October is fully underway, which means that pumpkin spice season is here but more importantly, flu season is just around the corner! I always thought I had a great immune system because I rarely got sick but I learned my lesson very well on the second to last day of my pediatrics rotation. I thought I was going to come out of it unscathed but I came down with one of the worst illnesses I’ve experienced in the last ten years. What happened? Well, children have lots of germs and if you become super lax on your hand washing, that’s probably how you end up with several tissues shoved in your nostrils for days. Sometimes, I forget that we are no longer dealing with standardized patients and we have to protect our patients as well as our own health. So, how do you combat the flu season when your career is based around helping those who are sick?
- Wash your hands
- Although common sense, hand washing is always your number one protection against bacteria on your rotations. Using hand sanitizer before examining is very important to protect your patients from other patients. Also, it is very important to use hand sanitizer after every patient. After a while, you may notice a thick layer of hand sanitizer coating your hands so my tip is to wash your hands as often as you can.
- During winter, your hands may become dry from washing but many hospitals have healing or antiseptic hand lotion. Apply to help protect yourself from cracks in your skin.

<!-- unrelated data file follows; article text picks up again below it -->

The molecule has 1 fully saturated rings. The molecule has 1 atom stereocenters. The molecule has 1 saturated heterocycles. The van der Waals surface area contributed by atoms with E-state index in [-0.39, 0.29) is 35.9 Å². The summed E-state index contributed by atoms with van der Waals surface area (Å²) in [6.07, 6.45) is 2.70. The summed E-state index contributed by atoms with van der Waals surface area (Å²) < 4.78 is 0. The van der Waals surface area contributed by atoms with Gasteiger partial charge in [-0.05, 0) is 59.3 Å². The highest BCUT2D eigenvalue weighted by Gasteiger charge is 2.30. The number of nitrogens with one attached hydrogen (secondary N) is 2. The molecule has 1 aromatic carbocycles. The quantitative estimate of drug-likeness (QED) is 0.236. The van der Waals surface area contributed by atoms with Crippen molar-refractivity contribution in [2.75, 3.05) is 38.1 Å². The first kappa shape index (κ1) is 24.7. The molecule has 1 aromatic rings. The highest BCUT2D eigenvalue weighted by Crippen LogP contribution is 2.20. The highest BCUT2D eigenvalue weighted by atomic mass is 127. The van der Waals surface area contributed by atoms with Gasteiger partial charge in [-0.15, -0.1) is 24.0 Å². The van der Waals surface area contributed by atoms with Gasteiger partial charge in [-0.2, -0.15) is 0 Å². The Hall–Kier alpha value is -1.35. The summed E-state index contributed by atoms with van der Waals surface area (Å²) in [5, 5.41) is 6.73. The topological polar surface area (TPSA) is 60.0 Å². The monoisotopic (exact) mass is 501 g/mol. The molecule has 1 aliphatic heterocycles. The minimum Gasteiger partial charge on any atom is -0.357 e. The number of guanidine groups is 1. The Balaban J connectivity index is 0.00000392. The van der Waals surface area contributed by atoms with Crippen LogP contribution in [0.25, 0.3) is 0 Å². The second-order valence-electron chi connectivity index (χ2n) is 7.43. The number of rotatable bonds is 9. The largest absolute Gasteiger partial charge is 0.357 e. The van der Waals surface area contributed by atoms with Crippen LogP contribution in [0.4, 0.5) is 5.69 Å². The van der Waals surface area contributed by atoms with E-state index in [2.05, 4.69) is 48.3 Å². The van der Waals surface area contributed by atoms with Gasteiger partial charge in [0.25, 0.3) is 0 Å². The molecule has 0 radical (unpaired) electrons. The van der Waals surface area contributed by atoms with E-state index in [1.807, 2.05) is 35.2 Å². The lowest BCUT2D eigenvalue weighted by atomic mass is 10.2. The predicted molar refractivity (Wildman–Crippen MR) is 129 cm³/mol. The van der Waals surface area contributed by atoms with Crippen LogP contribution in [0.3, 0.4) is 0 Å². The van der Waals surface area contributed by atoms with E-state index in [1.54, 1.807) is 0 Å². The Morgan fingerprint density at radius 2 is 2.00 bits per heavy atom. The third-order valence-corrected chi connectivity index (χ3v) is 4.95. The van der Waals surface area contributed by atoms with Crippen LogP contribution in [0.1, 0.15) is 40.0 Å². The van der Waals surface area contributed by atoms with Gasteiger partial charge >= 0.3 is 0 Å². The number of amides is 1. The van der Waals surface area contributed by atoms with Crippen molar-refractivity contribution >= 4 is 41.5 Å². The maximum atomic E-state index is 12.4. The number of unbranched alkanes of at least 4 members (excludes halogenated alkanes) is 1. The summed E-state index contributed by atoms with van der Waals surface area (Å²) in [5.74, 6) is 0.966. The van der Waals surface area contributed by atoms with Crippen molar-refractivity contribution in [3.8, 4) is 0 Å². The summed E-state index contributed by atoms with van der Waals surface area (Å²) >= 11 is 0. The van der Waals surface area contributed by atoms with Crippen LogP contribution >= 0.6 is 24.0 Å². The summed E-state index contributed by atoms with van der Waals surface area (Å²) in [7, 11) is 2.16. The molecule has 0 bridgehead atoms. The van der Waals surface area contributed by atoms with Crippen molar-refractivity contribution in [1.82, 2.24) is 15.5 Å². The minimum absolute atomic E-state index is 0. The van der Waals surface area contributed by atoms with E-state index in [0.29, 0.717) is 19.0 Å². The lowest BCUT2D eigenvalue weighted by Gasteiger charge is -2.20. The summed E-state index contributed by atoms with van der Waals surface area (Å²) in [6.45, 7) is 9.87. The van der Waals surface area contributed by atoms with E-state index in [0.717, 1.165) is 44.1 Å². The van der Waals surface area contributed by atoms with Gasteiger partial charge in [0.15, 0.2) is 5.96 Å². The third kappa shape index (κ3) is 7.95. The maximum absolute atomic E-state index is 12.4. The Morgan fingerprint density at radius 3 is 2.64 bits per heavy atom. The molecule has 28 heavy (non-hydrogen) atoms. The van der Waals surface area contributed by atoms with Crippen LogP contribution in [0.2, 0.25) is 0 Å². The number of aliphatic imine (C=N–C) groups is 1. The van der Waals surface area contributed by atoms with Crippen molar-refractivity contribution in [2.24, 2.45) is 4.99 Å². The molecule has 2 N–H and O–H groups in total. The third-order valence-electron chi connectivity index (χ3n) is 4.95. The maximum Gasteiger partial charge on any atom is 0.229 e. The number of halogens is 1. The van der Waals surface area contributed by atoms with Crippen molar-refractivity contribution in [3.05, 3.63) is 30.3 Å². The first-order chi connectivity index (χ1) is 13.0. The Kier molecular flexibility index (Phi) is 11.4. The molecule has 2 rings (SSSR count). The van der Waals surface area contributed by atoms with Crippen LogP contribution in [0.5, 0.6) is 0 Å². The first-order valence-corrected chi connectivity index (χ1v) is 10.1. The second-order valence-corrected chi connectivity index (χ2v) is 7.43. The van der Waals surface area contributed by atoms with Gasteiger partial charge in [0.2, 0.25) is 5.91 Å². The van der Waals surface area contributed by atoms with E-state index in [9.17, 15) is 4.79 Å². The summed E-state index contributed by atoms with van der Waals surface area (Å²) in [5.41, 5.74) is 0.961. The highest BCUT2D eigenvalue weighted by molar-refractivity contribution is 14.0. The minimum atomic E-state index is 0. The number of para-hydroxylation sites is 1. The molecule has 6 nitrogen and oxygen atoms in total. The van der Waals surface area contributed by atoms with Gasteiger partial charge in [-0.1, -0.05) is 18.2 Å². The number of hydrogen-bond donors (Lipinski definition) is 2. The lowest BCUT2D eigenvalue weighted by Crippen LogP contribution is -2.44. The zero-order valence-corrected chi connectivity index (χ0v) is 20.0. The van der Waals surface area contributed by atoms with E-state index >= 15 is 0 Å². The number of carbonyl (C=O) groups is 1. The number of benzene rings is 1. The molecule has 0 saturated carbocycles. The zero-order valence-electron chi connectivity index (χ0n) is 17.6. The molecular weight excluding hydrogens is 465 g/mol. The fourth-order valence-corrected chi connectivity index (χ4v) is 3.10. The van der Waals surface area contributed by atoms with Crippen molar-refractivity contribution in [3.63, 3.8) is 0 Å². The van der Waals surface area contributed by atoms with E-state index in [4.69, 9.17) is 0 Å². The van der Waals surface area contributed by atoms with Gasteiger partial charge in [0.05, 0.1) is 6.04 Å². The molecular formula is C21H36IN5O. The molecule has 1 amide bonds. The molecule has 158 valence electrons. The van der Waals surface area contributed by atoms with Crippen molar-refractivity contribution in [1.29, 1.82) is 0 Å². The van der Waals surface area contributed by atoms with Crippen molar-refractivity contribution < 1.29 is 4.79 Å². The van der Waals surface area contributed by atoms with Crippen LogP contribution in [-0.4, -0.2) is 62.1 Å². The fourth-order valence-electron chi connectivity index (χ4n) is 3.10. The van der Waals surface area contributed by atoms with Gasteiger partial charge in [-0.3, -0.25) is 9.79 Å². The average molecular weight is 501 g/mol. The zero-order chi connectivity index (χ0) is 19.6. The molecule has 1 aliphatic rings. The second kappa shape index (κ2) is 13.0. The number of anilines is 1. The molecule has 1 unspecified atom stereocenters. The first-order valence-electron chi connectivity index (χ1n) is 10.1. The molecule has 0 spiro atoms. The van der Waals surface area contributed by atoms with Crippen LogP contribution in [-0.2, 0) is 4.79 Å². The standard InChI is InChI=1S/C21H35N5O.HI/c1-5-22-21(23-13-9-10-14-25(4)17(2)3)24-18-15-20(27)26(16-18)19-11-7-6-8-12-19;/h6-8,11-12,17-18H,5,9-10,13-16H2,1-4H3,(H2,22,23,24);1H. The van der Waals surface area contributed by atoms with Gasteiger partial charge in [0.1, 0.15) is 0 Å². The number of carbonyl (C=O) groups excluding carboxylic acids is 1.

- Real life example: I consistently washed my hands after every pediatric patient instead of using hand sanitizer. Towards the end of my rotation, I ended up either forgetting to wash my hands directly after seeing a patient or sparingly used hand sanitizer. I soon learned my lesson when I ended up very sick!
- Use Precautions
- If you are just beginning clinicals in the hospital, you may have noticed specific signs on doors outside of patient rooms. Some may say you need to wear “precautions,” stating that you need a gown and/or mask to enter. This can be for multiple reasons such as C. diff, pneumonia, etc. If you are unsure what to do, a nurse is your best friend because they know the patient well. Protect yourself and protect your patient.
- Real life example: one of my classmates was on an infectious disease rotation and her preceptor was very lax on precautions (masks, gowns) when entering ICU patient rooms. She experienced pneumonia from this rotation and passed on the tip to listen to precautions!
- Take Care of Yourself
- Last but not least, take care of yourself. Get adequate sleep, eat well, and exercise. I always try to remind myself that being healthy is the best thing I could do for the patients I get to see. There is something called the “Let Down Effect” coined by Marc Schoen, a psychologist who studied why people became sick after a stressful event. In summary, your body releases chemicals during stressful events and when you get a chance to relax, you’re more susceptible to getting sick.
Although the tips above are common sense, sometimes the most common tips are the ones that will combat illness. Here’s to hoping that you don’t get sick this flu season!